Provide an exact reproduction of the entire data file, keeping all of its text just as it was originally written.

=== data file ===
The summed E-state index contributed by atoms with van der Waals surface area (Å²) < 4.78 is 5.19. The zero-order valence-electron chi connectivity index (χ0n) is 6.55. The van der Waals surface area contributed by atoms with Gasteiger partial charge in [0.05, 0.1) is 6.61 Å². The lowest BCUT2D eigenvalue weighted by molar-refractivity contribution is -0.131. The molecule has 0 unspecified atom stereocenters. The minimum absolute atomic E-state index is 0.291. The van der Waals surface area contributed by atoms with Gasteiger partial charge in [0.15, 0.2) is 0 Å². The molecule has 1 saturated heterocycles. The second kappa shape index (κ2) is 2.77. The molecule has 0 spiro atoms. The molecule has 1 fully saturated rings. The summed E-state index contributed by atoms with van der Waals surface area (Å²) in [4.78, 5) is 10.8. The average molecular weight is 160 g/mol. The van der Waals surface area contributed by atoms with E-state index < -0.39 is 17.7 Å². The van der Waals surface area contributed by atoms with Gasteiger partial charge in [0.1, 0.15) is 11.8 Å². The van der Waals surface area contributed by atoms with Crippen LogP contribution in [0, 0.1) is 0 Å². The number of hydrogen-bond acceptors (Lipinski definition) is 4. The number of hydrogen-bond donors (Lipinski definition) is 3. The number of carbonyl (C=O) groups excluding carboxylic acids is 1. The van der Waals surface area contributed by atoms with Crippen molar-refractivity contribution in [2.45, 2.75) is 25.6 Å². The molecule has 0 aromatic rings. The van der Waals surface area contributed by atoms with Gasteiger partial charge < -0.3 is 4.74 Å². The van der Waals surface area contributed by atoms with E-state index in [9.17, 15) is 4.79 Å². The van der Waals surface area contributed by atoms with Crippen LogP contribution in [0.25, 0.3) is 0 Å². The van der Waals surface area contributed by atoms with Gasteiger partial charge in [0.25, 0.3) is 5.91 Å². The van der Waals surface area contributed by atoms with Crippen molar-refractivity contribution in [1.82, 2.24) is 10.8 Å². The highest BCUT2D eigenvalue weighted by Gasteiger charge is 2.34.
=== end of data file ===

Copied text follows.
The summed E-state index contributed by atoms with van der Waals surface area (Å²) < 4.78 is 5.19. The zero-order valence-electron chi connectivity index (χ0n) is 6.55. The van der Waals surface area contributed by atoms with Gasteiger partial charge in [0.05, 0.1) is 6.61 Å². The lowest BCUT2D eigenvalue weighted by molar-refractivity contribution is -0.131. The molecule has 0 unspecified atom stereocenters. The minimum absolute atomic E-state index is 0.291. The van der Waals surface area contributed by atoms with Gasteiger partial charge in [0.15, 0.2) is 0 Å². The molecule has 1 saturated heterocycles. The second kappa shape index (κ2) is 2.77. The molecule has 0 spiro atoms. The molecule has 1 fully saturated rings. The summed E-state index contributed by atoms with van der Waals surface area (Å²) in [4.78, 5) is 10.8. The average molecular weight is 160 g/mol. The van der Waals surface area contributed by atoms with E-state index < -0.39 is 17.7 Å². The van der Waals surface area contributed by atoms with Gasteiger partial charge in [0.1, 0.15) is 11.8 Å². The van der Waals surface area contributed by atoms with Crippen LogP contribution in [0, 0.1) is 0 Å². The number of hydrogen-bond acceptors (Lipinski definition) is 4. The number of hydrogen-bond donors (Lipinski definition) is 3. The number of carbonyl (C=O) groups excluding carboxylic acids is 1. The van der Waals surface area contributed by atoms with Crippen molar-refractivity contribution in [2.45, 2.75) is 25.6 Å². The molecule has 0 aromatic rings. The van der Waals surface area contributed by atoms with Gasteiger partial charge < -0.3 is 4.74 Å². The van der Waals surface area contributed by atoms with E-state index in [9.17, 15) is 4.79 Å². The van der Waals surface area contributed by atoms with Crippen LogP contribution in [0.25, 0.3) is 0 Å². The van der Waals surface area contributed by atoms with Gasteiger partial charge in [0.25, 0.3) is 5.91 Å². The van der Waals surface area contributed by atoms with Crippen molar-refractivity contribution in [1.82, 2.24) is 10.8 Å². The highest BCUT2D eigenvalue weighted by Gasteiger charge is 2.34.